It wasn’t the best day to travel to Stratford to see an outdoor production. The rain was persisting down from a gloomy grey sky and looked set to continue for hours if not days.
Linlithgow Players on the rain-soaked stage where they were due to perform. (PHOTO: PHIL MANSELL)
When we arrived at the outside stage at the Dell we saw members of Linlithgow Players standing around forlornly under dripping trees debating the best course of action. It had been decided that their play ‘What…You Will?’, an adaptation of Shakespeare’s ‘Twelfth Night’, could not go ahead as the stage was too slippery. Plan B was to perform under the partial shelter of nearby trees. Plan C was to use a bandstand – but this was ruled out because of its proximity to the booming loudspeaker commentary accompanying a day of raft races on the river. It looked like a case of rain stops play.
Preparing the set in the church hall. (PHOTO: PHIL MANSELL)
Then a minor miracle happened. A friend of the local vicar suggested asking if it was possible to use the Holy Trinity church hall across the road and, coincidentally, a stone’s throw from the Bard’s resting place. Fingers – and everything else – were crossed as we awaited his response. To everyone’s delight, he agreed and the Players rushed inside to set up the scenery and don costumes. Many members of the congregation who had been having coffee decided to stay – considerably boosting audience numbers.
Liz Drewett as Viola arrives after being ship-wrecked. (PHOTO: PHIL MANSELL)
After a bout of frenzied activity the stage was set and the play began with a ship-wrecked Viola (Liz Drewett) lamenting the loss of her twin brother Sebastian (Mark Eggeling) as she arrived on the shores of modern day Scotia – a thinly disguised version of Scotland.
The ensuing action took place around the estates of the love-sick rock star Duke (Gavin MacDonald) and the object of his desire, American film star Olivia (Therese Gallacher).
There was some wonderful clowning from the boozy Toby (Ian Stewart) and his gormless gullible sidekick Andrew (Ray Myers) (PHOTO: PHIL MANSELL)
Enter Viola, now disguised as a man, to complicate things with a love triangle which sees Olivia falling for her. The plot thickens with Maria (Sue Spencer), a mischievous Hungarian house-keeper, Olivia’s drunken uncle Toby (Ian Stewart) and his gormless gullible sidekick Andrew (Ray Myers) who set out to fool estate manager Malcolm (Les Fulton) into thinking Olivia has fallen for him.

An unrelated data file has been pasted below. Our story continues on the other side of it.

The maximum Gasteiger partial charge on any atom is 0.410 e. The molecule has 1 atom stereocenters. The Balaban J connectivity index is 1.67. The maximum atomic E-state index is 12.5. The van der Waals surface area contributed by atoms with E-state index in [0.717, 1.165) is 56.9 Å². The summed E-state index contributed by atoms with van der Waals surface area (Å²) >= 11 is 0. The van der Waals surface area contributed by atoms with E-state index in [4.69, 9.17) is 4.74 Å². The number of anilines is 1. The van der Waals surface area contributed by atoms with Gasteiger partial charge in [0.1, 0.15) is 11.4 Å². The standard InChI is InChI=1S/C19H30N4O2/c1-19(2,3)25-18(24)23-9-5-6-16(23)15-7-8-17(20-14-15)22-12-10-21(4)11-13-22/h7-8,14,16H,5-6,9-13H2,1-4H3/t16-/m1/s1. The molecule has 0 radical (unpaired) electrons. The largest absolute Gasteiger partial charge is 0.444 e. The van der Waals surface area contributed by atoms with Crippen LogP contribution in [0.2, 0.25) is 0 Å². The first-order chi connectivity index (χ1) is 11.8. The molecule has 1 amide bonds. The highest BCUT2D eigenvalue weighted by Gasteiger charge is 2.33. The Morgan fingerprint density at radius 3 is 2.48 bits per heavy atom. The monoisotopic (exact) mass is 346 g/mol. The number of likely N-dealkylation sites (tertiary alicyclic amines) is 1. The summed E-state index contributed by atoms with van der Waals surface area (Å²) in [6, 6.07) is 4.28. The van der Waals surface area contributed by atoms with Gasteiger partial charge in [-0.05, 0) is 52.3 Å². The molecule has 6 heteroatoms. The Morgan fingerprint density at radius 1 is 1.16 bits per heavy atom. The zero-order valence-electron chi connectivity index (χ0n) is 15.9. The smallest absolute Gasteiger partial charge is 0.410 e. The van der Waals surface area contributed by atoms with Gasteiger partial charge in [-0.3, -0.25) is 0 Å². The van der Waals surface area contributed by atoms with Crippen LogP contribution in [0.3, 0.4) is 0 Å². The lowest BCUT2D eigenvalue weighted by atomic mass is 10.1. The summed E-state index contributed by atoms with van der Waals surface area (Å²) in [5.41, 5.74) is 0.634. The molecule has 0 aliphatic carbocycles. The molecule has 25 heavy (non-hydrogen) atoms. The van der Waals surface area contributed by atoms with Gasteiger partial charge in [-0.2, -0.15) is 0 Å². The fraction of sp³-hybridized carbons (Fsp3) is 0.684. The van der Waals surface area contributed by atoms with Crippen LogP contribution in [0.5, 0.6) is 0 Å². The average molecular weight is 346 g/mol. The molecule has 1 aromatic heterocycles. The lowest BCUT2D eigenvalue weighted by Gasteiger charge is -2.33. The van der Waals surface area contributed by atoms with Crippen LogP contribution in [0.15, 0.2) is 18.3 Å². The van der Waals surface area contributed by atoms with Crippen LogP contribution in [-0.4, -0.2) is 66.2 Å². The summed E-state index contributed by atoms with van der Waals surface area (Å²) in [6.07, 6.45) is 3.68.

Meanwhile, Sebastian is far from drowned but has been rescued by Tony (David Wotherspoon) and turns up to complicate things further.
The play moved along at a cracking pace and breathed new life into Shakespeare’s classic tale of mistaken identity and romance.
The cast had worked as a team to re-write their lines in modern speech, except for the two characters who arrive from ‘Shakespeare Land’ – twin siblings Olivia and Sebastian.
Therese Gallacher as the American film star Olivia who falls for Viola who is disguised as a man. (PHOTO: PHIL MANSELL)
With its comic timing and superb acting, it was easy to see why the play, first performed in their home town of Linlithgow as part of the Royal Shakespeare Company’s Open Stages project, had won the accolade of being selected to be performed in Stratford-upon-Avon.
Les Fulton as Malcolm was hilarious in the yellow tartan he wore to go a-wooing. (PHOTO: PHIL MANSELL)
The entire play centres around the many predicaments faced by Viola, a part played to perfection by Liz Drewett who was ably supported by a truly talented cast. There were many magical moments but the one that brought the house down was when Malcolm is duped into wearing a bright yellow tartan outfit to go a-wooing.
Another highlight was the ongoing boozy banter between Toby and Andrew which was expertly timed for maximum comic effect. The final dance routine – Prince’s ‘1999’ executed as an Elizabethan madrigal – was a delight and the whole production was directed with flair by Sandra Moar.
We felt so privileged to have seen this play which the dismal weather threatened to cancel. As one person commented, “Being able to perform in the church hall was a godsend”. It certainly proves that where there’s a will there’s a way – and I’m sure Will Shakespeare himself couldn’t have plotted it better.